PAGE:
Furthermore, in TCGA cohort, we compared the prediction ability of the model in different types of CRC. By scoring, patients with rectal cancer could be well staged (P<0.001, Figure 4C), but there was no difference in the scores of colon cancer patients with different stages (P=0.14, Figure 4C), indicating that the model had different staging abilities in different clinical types.
Clinical applicability of the nomogram model
The DCA for the nomogram model demonstrated that, in our study, the use of the nomogram to stratify the stage of CRC patients was beneficial at all threshold probabilities (Figure 4D).
Predicting the risk of stage III/IV CRC in patients has considerable clinical significance. It can assist with other related examinations to adjust follow-up treatment strategies, thereby prolonging patients’ survival time and quality of life. In the present study, we established a nomogram model of high-risk stage III/IV CRC based on mutant genes and clinical information; that is, the mutation status of SMAD4, ZFHX3, and PREX2; pathological location; and preoperative CEA value. Furthermore, this nomogram model was also validated in the clinical cohort.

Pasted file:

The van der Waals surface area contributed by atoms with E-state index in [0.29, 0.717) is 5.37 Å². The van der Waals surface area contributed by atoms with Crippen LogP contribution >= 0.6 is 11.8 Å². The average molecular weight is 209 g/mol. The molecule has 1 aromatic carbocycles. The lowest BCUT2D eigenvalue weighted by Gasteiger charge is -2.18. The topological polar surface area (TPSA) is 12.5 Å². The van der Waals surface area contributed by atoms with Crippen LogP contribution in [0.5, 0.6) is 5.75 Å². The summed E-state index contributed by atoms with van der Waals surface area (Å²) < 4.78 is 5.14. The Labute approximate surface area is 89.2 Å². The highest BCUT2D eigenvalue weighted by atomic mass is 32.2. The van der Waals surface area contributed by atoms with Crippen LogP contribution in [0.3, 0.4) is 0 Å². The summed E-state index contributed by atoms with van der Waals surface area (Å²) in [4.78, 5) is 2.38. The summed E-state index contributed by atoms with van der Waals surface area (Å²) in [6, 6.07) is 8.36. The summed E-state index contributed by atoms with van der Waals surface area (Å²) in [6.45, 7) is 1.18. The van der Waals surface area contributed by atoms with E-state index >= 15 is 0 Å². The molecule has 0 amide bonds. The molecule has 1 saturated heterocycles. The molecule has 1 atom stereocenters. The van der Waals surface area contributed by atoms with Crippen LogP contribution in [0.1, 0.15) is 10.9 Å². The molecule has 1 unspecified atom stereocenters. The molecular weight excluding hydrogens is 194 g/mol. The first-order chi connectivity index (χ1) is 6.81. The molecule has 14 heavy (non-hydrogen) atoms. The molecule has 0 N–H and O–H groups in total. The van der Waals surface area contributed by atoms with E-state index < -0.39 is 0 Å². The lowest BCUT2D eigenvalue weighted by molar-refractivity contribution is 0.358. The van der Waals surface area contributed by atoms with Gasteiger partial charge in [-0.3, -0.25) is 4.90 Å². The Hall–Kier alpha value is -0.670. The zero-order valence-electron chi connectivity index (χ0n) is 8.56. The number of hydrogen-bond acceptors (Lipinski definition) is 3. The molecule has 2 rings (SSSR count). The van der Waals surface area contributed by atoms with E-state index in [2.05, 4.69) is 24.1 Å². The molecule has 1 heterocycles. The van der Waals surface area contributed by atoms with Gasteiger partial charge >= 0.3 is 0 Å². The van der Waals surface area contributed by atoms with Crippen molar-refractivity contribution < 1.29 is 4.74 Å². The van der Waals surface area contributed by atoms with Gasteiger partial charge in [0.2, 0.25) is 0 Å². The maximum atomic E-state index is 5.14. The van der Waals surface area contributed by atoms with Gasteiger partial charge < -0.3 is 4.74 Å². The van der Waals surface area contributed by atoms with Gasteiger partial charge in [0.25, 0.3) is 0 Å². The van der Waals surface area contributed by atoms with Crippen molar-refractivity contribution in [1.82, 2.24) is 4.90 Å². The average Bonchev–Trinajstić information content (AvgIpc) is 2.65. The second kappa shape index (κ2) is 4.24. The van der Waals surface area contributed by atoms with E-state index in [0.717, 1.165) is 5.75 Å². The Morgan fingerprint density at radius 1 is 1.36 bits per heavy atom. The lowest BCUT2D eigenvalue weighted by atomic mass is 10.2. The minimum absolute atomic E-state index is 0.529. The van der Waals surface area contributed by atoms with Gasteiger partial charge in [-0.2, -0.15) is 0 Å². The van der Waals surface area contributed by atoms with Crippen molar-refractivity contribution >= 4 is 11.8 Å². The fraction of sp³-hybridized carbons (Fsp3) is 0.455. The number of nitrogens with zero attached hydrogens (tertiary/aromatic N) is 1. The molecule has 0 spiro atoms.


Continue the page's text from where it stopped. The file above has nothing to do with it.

SMAD4 is the central molecule of the transforming growth factor-β (TGF-β) signaling pathway, and participates in the process of intracellular signaling. The inactivation or low expression of SMAD4 can affect the signal transduction of TGF-β and participate in tumor formation (10). SMAD4 mutation or abnormal expression is most common in pancreatic cancer, and its mutation frequency is about 50% (11), followed by gastric cancer and pancreatic cancer (12,13). In CRC, the mutation frequency of SMAD4 is about 2–20% (14,15). Many studies have shown that SMAD4 also plays an important role in the development and prognosis of CRC. For example, Huang et al. indicated that SMAD4 mutations play vital roles in CRC metastasis, and may be both potential biomarkers and therapeutic targets of CRC metastasis (16). Mizuno et al. also found that SMAD4 mutations are independently associated with poor prognosis among patients undergoing resection of colorectal liver metastases (17). In the present study, we found that the mutation frequencies of SMAD4 in clinical and TCGA cohorts were 23% and 14%, respectively, with no significant difference between them. Univariable and multivariable logistic regression analyses demonstrated that SMAD4 mutations were an independent risk factor for stage III/IV CRC. It could be seen from the nomogram model that patients with SMAD4 mutations were at increased risk of stage III/IV CRC.